The central bank is taking swift and unprecedented action to ensure businesses, individuals and local governments can get loans to tide them over until the economy bounces back. As part of these efforts, the Fed said Monday it would purchase Treasurys and mortgage-backed securities “in the amounts needed to support smooth market functioning” — effectively putting no limits on how many assets the Fed is willing to buy. This extraordinary move goes beyond the 2008-09 financial crisis playbook.
Economists have dubbed this the “do whatever it takes” moment for the Fed. Some analysts on Twitter compared it to when talk show host Oprah gave everyone in the audience a car.
Japan’s Nikkei the outlier as global markets crater
Monday was shaping up to be a rainy day for global markets amid continuing fears about the novel coronavirus and its logjam on the economy. Then Prime Minister Shinzo Abe told Japan’s parliament that canceling the coming Summer Olympic was “not an option,” and that the Games would be postponed, if necessary.
If the International Olympic Committee’s decision makes it impossible to hold the Olympics in a “complete form” then it may be neces to postpone them, Abe said, according to the Nikkei Asian Review. That sent Tokyo’s Nikkei index soaring 2 percent.
European and Asian markets were otherwise red across the board, though they temporarily beat back some losses after the Federal Reserve announced new steps to shore up the U.S. economy. By midday, Britain’s FTSE 100 was tanking 3.5 percent and the benchmark Stoxx was down more than 3 percent.
Hong Kong’s Hang Seng shed more than 1,100 points, or nearly 4.9 percent. That was led by losses in the energy, IT and real estate sectors. The past 30 days, the index has plunged 4,000 points, or nearly 15 percent. But India’s BSE Sensex took the worst beating, tumbling more than 13.1 percent.
Perspective: A smarter way to save jobs during outbreak
The late senator Paul Tsongas of Massachusetts used to remind fellow Democrats that you can’t be pro-jobs and pro-worker without being pro-business and pro-employer. It’s an admonition that Congress should keep in mind as it considers how to use public resources in the most effective and efficient manner to get the economy through a month or two of virtual shutdown.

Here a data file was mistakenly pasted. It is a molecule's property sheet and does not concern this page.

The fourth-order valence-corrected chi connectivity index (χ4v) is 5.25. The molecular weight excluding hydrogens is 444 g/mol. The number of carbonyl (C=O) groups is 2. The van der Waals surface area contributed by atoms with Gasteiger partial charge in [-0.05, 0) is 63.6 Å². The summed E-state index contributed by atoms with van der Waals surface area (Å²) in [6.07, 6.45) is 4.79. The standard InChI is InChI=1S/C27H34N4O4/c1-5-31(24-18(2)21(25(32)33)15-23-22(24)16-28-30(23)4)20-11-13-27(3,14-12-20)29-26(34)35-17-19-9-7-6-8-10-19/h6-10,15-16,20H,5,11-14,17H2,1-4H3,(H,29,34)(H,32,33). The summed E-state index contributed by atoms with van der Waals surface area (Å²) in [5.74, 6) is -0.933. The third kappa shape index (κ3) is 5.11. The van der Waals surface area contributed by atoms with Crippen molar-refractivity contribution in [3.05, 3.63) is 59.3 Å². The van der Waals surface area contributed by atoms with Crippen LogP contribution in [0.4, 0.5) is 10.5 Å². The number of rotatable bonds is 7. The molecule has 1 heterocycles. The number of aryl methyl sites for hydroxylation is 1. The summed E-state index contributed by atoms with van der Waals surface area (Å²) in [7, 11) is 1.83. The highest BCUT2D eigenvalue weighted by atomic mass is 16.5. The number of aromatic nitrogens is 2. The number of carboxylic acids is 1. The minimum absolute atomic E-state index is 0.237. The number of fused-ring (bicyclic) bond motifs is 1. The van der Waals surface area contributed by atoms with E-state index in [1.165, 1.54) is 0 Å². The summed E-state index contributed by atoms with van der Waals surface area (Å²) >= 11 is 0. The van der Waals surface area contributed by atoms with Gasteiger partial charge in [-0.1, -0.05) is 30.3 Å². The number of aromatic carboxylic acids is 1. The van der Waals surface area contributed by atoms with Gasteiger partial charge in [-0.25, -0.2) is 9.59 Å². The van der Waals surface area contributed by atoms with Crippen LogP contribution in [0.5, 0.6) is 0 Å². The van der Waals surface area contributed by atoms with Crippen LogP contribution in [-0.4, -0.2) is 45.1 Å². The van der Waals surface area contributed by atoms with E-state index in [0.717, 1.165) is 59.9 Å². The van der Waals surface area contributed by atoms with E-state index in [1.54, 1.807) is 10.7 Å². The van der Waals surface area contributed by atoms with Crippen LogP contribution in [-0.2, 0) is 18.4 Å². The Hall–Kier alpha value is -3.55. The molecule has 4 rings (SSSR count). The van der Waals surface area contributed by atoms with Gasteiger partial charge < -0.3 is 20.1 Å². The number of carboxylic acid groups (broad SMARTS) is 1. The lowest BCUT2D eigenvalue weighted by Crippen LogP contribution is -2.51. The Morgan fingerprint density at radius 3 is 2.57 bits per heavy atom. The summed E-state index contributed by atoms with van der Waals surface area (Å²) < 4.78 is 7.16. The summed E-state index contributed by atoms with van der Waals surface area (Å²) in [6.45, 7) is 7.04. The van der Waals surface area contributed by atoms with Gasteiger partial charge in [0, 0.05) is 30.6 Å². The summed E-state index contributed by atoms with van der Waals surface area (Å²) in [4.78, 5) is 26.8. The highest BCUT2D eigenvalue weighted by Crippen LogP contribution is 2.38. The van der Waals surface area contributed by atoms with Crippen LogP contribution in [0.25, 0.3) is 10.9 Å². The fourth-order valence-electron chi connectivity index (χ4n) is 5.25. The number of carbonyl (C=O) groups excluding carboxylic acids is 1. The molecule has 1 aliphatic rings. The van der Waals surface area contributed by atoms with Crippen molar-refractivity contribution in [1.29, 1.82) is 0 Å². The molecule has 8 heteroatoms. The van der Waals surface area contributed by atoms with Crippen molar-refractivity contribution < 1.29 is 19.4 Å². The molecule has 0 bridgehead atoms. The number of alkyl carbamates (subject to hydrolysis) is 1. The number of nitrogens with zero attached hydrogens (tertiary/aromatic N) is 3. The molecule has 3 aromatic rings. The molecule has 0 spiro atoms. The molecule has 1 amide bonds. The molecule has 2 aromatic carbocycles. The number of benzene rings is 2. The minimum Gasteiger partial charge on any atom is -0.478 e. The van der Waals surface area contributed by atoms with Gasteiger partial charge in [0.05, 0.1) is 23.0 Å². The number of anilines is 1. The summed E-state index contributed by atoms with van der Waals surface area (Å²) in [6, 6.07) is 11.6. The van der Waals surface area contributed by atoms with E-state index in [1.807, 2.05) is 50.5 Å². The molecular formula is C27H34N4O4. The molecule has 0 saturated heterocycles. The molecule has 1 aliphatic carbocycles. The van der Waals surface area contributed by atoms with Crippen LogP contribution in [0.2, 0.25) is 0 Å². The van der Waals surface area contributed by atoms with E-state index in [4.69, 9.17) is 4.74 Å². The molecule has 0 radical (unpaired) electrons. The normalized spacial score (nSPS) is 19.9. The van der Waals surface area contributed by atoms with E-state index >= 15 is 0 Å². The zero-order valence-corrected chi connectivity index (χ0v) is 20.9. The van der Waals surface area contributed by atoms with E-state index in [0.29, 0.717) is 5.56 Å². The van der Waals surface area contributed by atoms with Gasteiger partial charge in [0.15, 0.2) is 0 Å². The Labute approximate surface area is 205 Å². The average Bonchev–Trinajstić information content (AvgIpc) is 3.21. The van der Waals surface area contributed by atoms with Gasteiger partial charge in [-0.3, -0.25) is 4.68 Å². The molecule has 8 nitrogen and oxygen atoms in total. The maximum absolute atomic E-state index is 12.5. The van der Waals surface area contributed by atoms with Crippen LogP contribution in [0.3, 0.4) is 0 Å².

When done right, pro-business subsidies can not only be pro worker, but can help avoid triggering the vicious economic cycle of unemployment, defaults, bankruptcies and business failures known as a recession.
The key to “doing it right” is forbearance.
Forbearance is giving businesses that have suddenly lost all or most of their sales a reprieve on paying their landlord and their lenders. Instead, the money owed now — over the next three months, let’s say — would be paid back once business has returned to normal.
So how could the government give lenders and landlords the incentive and the liquidity to offer widespread forbearance? The quickest and most efficient way is by offering them tax credits, sending them enough money to make them whole if they are willing to do the socially responsible thing.
Justice Dept. brings its first fraud case tied to coronavirus outbreak
The Justice Department this weekend brought its first fraud allegation tied to the coronavirus crisis, persuading a federal judge in Texas to issue a restraining order to block a website that claimed to be distributing vaccines.
In court documents, the department alleged the operator of the site, coronavirusmedicalkit.com, was facilitating a wire-fraud scheme, “intentionally making false statements” about the vaccines, which do not exist.
“The website falsely claims that the World Health Organization is giving away free vaccine kits and that individuals who visit the website can order such a kit by paying $4.95 for shipping,” the Justice Department wrote. The WHO is not offering such kits for covid-19, the agency said, nor is there a vaccine known to be effective against the disease caused by the coronavirus.
U.S. District Judge Robert Pitman granted the temporary restraining order against the site and the entity that registered it on Sunday.